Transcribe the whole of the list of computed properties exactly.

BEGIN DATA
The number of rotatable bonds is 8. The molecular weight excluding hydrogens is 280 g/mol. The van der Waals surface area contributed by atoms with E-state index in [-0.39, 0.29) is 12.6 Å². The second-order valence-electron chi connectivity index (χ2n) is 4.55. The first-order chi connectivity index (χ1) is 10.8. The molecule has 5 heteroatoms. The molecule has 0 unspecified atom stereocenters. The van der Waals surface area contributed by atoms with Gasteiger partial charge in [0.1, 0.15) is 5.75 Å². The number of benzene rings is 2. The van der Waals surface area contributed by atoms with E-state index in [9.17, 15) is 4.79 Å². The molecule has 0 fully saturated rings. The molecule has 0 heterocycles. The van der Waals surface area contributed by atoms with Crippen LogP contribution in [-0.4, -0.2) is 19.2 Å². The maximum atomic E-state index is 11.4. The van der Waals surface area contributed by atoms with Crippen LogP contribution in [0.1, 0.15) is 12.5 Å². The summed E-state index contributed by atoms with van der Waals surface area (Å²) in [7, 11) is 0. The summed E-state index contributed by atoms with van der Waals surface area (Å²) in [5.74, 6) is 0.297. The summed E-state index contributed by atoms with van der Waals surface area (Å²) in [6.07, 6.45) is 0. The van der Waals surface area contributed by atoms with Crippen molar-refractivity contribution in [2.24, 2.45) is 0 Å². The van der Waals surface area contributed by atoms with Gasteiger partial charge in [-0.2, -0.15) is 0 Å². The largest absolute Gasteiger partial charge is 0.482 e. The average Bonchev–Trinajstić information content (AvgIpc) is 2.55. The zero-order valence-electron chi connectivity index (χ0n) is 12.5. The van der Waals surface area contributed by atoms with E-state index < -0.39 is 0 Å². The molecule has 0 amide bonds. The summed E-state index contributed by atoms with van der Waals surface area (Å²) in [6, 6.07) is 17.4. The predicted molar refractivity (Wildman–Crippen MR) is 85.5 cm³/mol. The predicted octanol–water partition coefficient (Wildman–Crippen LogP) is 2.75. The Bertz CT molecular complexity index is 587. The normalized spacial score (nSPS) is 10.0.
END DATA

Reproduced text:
The number of rotatable bonds is 8. The molecular weight excluding hydrogens is 280 g/mol. The van der Waals surface area contributed by atoms with E-state index in [-0.39, 0.29) is 12.6 Å². The second-order valence-electron chi connectivity index (χ2n) is 4.55. The first-order chi connectivity index (χ1) is 10.8. The molecule has 5 heteroatoms. The molecule has 0 unspecified atom stereocenters. The van der Waals surface area contributed by atoms with Gasteiger partial charge in [0.1, 0.15) is 5.75 Å². The number of benzene rings is 2. The van der Waals surface area contributed by atoms with E-state index in [9.17, 15) is 4.79 Å². The molecule has 0 fully saturated rings. The molecule has 0 heterocycles. The van der Waals surface area contributed by atoms with Crippen LogP contribution in [-0.4, -0.2) is 19.2 Å². The maximum atomic E-state index is 11.4. The van der Waals surface area contributed by atoms with Crippen LogP contribution in [0.1, 0.15) is 12.5 Å². The summed E-state index contributed by atoms with van der Waals surface area (Å²) in [7, 11) is 0. The summed E-state index contributed by atoms with van der Waals surface area (Å²) in [5.74, 6) is 0.297. The summed E-state index contributed by atoms with van der Waals surface area (Å²) in [6.07, 6.45) is 0. The van der Waals surface area contributed by atoms with Crippen molar-refractivity contribution in [2.24, 2.45) is 0 Å². The van der Waals surface area contributed by atoms with Gasteiger partial charge in [-0.2, -0.15) is 0 Å². The largest absolute Gasteiger partial charge is 0.482 e. The average Bonchev–Trinajstić information content (AvgIpc) is 2.55. The zero-order valence-electron chi connectivity index (χ0n) is 12.5. The van der Waals surface area contributed by atoms with E-state index < -0.39 is 0 Å². The molecule has 0 amide bonds. The summed E-state index contributed by atoms with van der Waals surface area (Å²) in [6, 6.07) is 17.4. The predicted molar refractivity (Wildman–Crippen MR) is 85.5 cm³/mol. The predicted octanol–water partition coefficient (Wildman–Crippen LogP) is 2.75. The Bertz CT molecular complexity index is 587. The normalized spacial score (nSPS) is 10.0.